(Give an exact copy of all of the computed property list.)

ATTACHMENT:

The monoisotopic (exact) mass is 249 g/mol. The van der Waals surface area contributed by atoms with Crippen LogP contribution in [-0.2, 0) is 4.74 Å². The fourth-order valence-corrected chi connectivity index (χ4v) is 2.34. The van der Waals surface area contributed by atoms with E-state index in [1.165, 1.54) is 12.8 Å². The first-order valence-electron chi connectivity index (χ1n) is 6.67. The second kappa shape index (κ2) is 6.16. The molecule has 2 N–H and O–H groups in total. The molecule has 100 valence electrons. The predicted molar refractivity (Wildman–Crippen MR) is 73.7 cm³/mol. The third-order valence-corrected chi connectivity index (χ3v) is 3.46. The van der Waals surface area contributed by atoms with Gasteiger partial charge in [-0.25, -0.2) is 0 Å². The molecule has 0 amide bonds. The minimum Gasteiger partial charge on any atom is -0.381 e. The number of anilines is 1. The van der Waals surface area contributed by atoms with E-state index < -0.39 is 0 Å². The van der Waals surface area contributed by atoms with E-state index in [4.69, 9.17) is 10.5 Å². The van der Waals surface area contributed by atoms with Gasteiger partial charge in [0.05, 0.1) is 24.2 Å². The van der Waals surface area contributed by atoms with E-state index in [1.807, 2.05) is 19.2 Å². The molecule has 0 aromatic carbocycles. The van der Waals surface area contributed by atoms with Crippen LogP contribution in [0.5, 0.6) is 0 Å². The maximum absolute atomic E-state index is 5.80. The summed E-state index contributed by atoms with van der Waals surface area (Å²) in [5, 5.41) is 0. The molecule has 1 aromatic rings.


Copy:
The monoisotopic (exact) mass is 249 g/mol. The van der Waals surface area contributed by atoms with Crippen LogP contribution in [-0.2, 0) is 4.74 Å². The fourth-order valence-corrected chi connectivity index (χ4v) is 2.34. The van der Waals surface area contributed by atoms with E-state index in [1.165, 1.54) is 12.8 Å². The first-order valence-electron chi connectivity index (χ1n) is 6.67. The second kappa shape index (κ2) is 6.16. The molecule has 2 N–H and O–H groups in total. The molecule has 100 valence electrons. The predicted molar refractivity (Wildman–Crippen MR) is 73.7 cm³/mol. The third-order valence-corrected chi connectivity index (χ3v) is 3.46. The van der Waals surface area contributed by atoms with Gasteiger partial charge in [-0.25, -0.2) is 0 Å². The molecule has 0 amide bonds. The minimum Gasteiger partial charge on any atom is -0.381 e. The number of anilines is 1. The van der Waals surface area contributed by atoms with E-state index < -0.39 is 0 Å². The van der Waals surface area contributed by atoms with E-state index in [4.69, 9.17) is 10.5 Å². The van der Waals surface area contributed by atoms with Gasteiger partial charge in [0.05, 0.1) is 24.2 Å². The van der Waals surface area contributed by atoms with E-state index in [1.807, 2.05) is 19.2 Å². The molecule has 0 aromatic carbocycles. The van der Waals surface area contributed by atoms with Crippen LogP contribution in [0.5, 0.6) is 0 Å². The maximum absolute atomic E-state index is 5.80. The summed E-state index contributed by atoms with van der Waals surface area (Å²) in [5, 5.41) is 0. The molecule has 1 aromatic rings.